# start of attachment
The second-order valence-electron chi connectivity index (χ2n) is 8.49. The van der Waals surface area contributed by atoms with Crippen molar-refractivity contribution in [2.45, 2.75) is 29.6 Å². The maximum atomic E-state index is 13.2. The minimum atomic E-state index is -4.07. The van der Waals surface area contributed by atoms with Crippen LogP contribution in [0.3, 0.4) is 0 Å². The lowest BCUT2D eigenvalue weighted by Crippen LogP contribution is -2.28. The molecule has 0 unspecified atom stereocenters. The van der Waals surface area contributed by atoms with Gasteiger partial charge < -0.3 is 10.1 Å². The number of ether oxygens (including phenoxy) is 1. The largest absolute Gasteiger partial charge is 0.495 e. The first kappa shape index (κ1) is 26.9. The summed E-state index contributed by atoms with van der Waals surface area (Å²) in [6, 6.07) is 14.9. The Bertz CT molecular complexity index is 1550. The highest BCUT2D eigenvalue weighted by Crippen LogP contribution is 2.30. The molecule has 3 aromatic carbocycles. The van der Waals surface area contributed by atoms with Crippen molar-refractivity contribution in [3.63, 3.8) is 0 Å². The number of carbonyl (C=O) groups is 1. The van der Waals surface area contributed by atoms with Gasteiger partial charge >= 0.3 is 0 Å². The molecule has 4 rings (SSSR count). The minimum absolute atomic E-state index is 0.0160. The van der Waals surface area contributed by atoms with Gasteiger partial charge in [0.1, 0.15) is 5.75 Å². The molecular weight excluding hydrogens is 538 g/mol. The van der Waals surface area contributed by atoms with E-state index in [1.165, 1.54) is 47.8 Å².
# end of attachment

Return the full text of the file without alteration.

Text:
The second-order valence-electron chi connectivity index (χ2n) is 8.49. The van der Waals surface area contributed by atoms with Crippen molar-refractivity contribution in [2.45, 2.75) is 29.6 Å². The maximum atomic E-state index is 13.2. The minimum atomic E-state index is -4.07. The van der Waals surface area contributed by atoms with Crippen LogP contribution in [0.3, 0.4) is 0 Å². The lowest BCUT2D eigenvalue weighted by Crippen LogP contribution is -2.28. The molecule has 0 unspecified atom stereocenters. The van der Waals surface area contributed by atoms with Gasteiger partial charge < -0.3 is 10.1 Å². The number of ether oxygens (including phenoxy) is 1. The largest absolute Gasteiger partial charge is 0.495 e. The first kappa shape index (κ1) is 26.9. The summed E-state index contributed by atoms with van der Waals surface area (Å²) in [6, 6.07) is 14.9. The Bertz CT molecular complexity index is 1550. The highest BCUT2D eigenvalue weighted by Crippen LogP contribution is 2.30. The molecule has 3 aromatic carbocycles. The van der Waals surface area contributed by atoms with Crippen molar-refractivity contribution in [3.63, 3.8) is 0 Å². The number of carbonyl (C=O) groups is 1. The van der Waals surface area contributed by atoms with Gasteiger partial charge >= 0.3 is 0 Å². The molecule has 4 rings (SSSR count). The minimum absolute atomic E-state index is 0.0160. The van der Waals surface area contributed by atoms with Gasteiger partial charge in [0.1, 0.15) is 5.75 Å². The molecular weight excluding hydrogens is 538 g/mol. The van der Waals surface area contributed by atoms with E-state index in [1.165, 1.54) is 47.8 Å².